What it is an anniversary of is gratitude and love. I’m so grateful for all the people who love me and who I love who were there and still are with me three years later. My friends and family who brought over Ritz crackers and chicken soup, sat ten feet away from me outside during the stretch when I was radioactive and hurting, listened late into the night (especially Ken, who was my real-time, all-the-time greatest supporter), and talked me down from trees of fear. I’m so grateful to be here and so in love with this life, right now full of teenage-sized leaves blowing hard on Cottonwood Mel, bright clouds and contrasting deep blue skies. It all reminds me how good life is, each day an anniversary of getting and being here.

Two Years Later and What Will be Two Years From Now?: Everyday Magic, Day 1053

A photo I took two years ago

It all changed March 13, 2020 for many of us in this country. That Friday the 13th was auspicious in ways people like me didn’t see coming. The pandemic had reached a threshold, and on a dime, we started shutting things down or readying ourselves for the consequences of staying put in our homes and fear.

Kelley Hunt and I were in the middle of putting the final touches on an all-day workshop bringing people in our community together to write songs and stories of the East Lawrence neighborhood. When I called her and said we had to cancel, she said she was thinking the same thing. Never mind the piles of cold cuts, and fresh bread and notepads we had assembled. We would have to work with people a different way to complete this project.

We all had to find a different way, moving at triple speed to bring our work into our homes and over our screens while the days extended in triple slow motion. Wasn’t March of 2020 over 72 weeks long? Wasn’t each day a week of trembling throats and scared stomachs? Wasn’t each night punctured with insomnia as so many sat up in bed, asking ourselves or whoever shared the bed with us — human or cat or dog or ghost — the impossible questions. When would this end? What was this? Who would it hurt or kill? Would we be okay? How would we find a way through?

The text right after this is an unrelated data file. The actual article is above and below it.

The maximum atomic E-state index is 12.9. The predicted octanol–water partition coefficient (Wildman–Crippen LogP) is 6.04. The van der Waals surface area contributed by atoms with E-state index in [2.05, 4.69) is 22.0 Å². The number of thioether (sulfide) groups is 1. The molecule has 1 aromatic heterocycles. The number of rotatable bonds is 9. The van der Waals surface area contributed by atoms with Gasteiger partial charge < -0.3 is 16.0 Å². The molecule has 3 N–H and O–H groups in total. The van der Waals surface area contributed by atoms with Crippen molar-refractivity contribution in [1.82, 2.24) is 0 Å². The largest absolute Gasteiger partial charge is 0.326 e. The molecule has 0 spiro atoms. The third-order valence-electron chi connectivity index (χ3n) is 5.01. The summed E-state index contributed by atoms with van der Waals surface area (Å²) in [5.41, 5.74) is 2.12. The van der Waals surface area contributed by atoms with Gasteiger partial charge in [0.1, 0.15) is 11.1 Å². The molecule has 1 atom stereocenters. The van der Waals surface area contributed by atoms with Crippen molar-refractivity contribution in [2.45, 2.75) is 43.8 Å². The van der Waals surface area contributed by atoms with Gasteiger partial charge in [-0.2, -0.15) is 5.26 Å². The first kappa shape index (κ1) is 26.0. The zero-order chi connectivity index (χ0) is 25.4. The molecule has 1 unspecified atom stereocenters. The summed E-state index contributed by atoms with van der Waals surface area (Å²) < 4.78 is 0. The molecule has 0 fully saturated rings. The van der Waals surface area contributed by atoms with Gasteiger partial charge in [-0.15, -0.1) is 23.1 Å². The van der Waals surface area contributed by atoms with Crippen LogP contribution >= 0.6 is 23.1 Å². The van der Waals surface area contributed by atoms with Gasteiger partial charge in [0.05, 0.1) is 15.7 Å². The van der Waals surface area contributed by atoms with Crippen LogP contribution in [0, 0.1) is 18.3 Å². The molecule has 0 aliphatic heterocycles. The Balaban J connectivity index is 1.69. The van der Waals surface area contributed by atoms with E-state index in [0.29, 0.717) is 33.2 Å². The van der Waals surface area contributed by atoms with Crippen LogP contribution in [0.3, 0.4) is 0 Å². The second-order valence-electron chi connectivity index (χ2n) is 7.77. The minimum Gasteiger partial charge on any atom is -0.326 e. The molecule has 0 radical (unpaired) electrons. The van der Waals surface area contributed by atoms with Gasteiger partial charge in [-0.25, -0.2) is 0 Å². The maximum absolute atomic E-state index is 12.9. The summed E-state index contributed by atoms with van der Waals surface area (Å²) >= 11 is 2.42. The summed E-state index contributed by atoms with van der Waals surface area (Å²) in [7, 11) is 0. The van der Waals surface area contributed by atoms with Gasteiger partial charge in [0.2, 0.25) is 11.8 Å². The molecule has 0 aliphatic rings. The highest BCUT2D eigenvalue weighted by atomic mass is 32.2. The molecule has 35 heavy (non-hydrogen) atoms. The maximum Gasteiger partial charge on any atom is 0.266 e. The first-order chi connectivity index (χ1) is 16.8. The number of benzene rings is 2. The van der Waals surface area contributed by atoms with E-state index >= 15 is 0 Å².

As I type this questions, I recognize how far-too-relevant they are for Ukrainians right now as their cities and towns, hospitals and military bases get bombed and shelled, as the Russian troops encircle and threaten what was once a normal country living its normal life. The wolf is at the door, and he’s armed to the hilt with no vaccine possible against such evil.

These are times — pandemics and wars — that break open our hearts to show us what we’re made of and expose all the cracks. These times also stop our thoughts and thinking in their well-worn tracks. We just don’t know. We just didn’t know two years ago, and we have no idea about what will or won’t be resolved, and how, and where it will land in two more years.

But we do know how important it is for us to tell our stories, write our poems, sing our songs, so often each one a lantern in the dark. I don’t think it’s any coincidence that life found Kelley and me in the middle of facilitating people to do just that on March 13, 2020. Just today, Odessa-born poet Ilya Kaminsky wrote in “Poems in a Time of War,” that when he asked an older friend in Ukraine how he could help, his friend replied, “Putins come and go. If you want to help, send us some poems and essays. We are putting together a literary magazine.” Kaminsky reminded us, “In the middle of war, he is asking for poems.”

I would add do whatever you can that helps and helps you find your courage and voice.

Love and Death in February: Everyday Magic, Day 1050

“Maybe since January lasted for seven and a half years, February will be easy,” I said to my friend Kris. She was doubtful since February, for us and many others we know, tends to be the longest and hardest month. Never mind the 28 days of it, February is notorious for slipping the bonds of time dragging us into a morass of sadness and fatigue, dying and death.

So far so good, I told myself a week ago, but I rationalized too soon. In recent days, we got the news that one of our dearest friends is going on hospice, and the anticipatory grief and very current despair about the rapid meanness of his cancer trips me from laughing to crying on a dime, especially for wife who loves him so utterly. An old friend I haven’t seen in over a decade died suddenly two days ago. Ken’s wonderful dad died on Feb. 10th in 2009, and a year early, our good friend expert pie maker Weedle died on Feb. 12th.